A New Jersey Senate Judiciary Committee has passed amendments to New Jersey’s currently outdated and oppressive alimony laws. As reported by Marketwatch the effort was headed by Democratic Senator Nicholas Scutari with support from the New Jersey Alimony Reform and its director, Tom Leustek–whose efforts toward this end were previously reported in our blog post about Ending Lifetime Alimony. Read more
New Jersey has taken the next big step forward towards passing legislation that legalizes gay marriage. On Monday (appropriately, the day before Valentine’s), the state Senate passed a bill creating an environment of equality for same-sex couples throughout the state. New Jersey is moving forward to join the ranks of the six U.S. States (and Washington, D.C.) that already allow same-sex marriage.
Imagine this: your divorce ends with you being told that you have to pay alimony to your ex. You don’t like it, but you do it. Then you lose your job. You can’t afford anything for yourself, let alone payment of anything to someone else. The only way you can get your alimony payments lowered or suspended is to go to court, where you now have to prove that your financial situation has seriously changed. You’re told that you haven’t been unemployed long enough to show that your circumstances have changed. Now you’re forced to wait around and prove that you’re unemployed, racking up more and more debt every month. Additionally, you’ve also had to spend money on a lawyer to try to prove that you have no money.
While most people think of Valentine’s Day as the most romantic day of the year, for a surprising number of couples it’s one of the least romantic. That’s because reports show that divorce filings increase by about 40% around Valentine’s day and inquiries about divorce go up by about 36%. Perhaps February 14th is to divorce lawyers what April 15th is to accountants.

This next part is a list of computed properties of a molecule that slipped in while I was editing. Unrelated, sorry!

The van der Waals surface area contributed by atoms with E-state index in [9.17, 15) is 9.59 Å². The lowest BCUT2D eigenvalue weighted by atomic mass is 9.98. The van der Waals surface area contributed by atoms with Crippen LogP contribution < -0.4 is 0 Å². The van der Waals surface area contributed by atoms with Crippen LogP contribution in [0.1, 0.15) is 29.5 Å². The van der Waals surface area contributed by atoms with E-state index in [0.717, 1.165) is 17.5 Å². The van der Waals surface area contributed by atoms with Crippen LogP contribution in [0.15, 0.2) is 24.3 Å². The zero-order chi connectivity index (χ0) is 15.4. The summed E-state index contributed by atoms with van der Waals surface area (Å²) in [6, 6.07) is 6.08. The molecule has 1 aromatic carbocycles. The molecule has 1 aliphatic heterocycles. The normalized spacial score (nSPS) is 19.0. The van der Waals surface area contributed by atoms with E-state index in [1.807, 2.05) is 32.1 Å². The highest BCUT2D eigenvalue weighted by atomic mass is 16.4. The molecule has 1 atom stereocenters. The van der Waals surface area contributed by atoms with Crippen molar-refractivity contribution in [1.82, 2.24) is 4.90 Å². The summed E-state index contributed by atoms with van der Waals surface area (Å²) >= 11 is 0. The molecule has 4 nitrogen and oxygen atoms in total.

We usually associate prenuptial agreements with finances: how much of one spouse’s worth the other will get if they’re divorced, whether one will get support, who gets the house. They’re don’t really rank high on the wedding cake with doves and hearts flying over it romance scale, but they have their place.
But the dollars and cents breakdown is only one part of a prenuptial agreement now–some people use them to try to define behavior and conditions of their marriage and these “lifestyle” clauses can get pretty crazy. It’s one thing to state who gets Mittens the cat if the couple splits up, but setting out requirements for the number of times they have sex per week? That’s micromanaging.
What’s in a name? That which we call a rose by any other name would smell as sweet.
That was a very lovely thing for Juliet to say to Romeo, but the truth is that a name is a big deal–especially when it’s your child’s name and your ex wants to change it.
We all know about dreadful celebrity divorces–the type where the future exes drag each other’s name through the mud, hang their dirty personal laundry out in the tabloids, scrap for every dollar, and argue over child custody issues. Astonishingly, though, there are celebrities who bring their marriage to an end quietly and peacefully. Today’s exemplars of A-list Divorce Done Right are Russell Brand and Katy Perry.
Back in your grandparents’ day, there were plenty of annoying things about getting divorced (aside, of course, from just getting divorced). Your lawyers couldn’t angrily email each other; instead, they had to call and yell at each other, or worse, send irate letters via snail mail. You couldn’t fill out forms electronically, or easily print out as many copies as you needed quickly. Rather, some poor secretary had to sit and painstakingly type all the documents on crinkly carbon paper, all of which had to be tossed out if there was a tiny typo.
However, there was one big giant divorce disaster-in-the-making that they didn’t have to deal with back, oh, eight years ago: social media missteps.
Well, you and your spouse have decided that it’s time to call it quits. Divorce, no matter how amicable the parting, is never a pleasant experience, though, so it’s understandable that you two would want to get this over with as soon as possible.
If that’s your goal, here are five states where you would rather not be living when you file for your divorce, because they’re going to make it slooooow…
Suppose you and your spouse decide it’s over and you want to move on as fast as possible. Two factors play into the speed of your divorce (provided, of course, that there’s little controversy between you): minimum processing time and minimum residency requirements. Let’s take a look at some of the states that allow you to move quickly in these areas.
Family Law Practice Areas
135 US 202/206,
Bedminster, NJ 07921
20 Commerce Drive,
Cranford, NJ 07016
83 South Street,
Freehold, NJ 07728
Court Plaza South-West Wing, 21 Main Street,
Hackensack, NJ 07601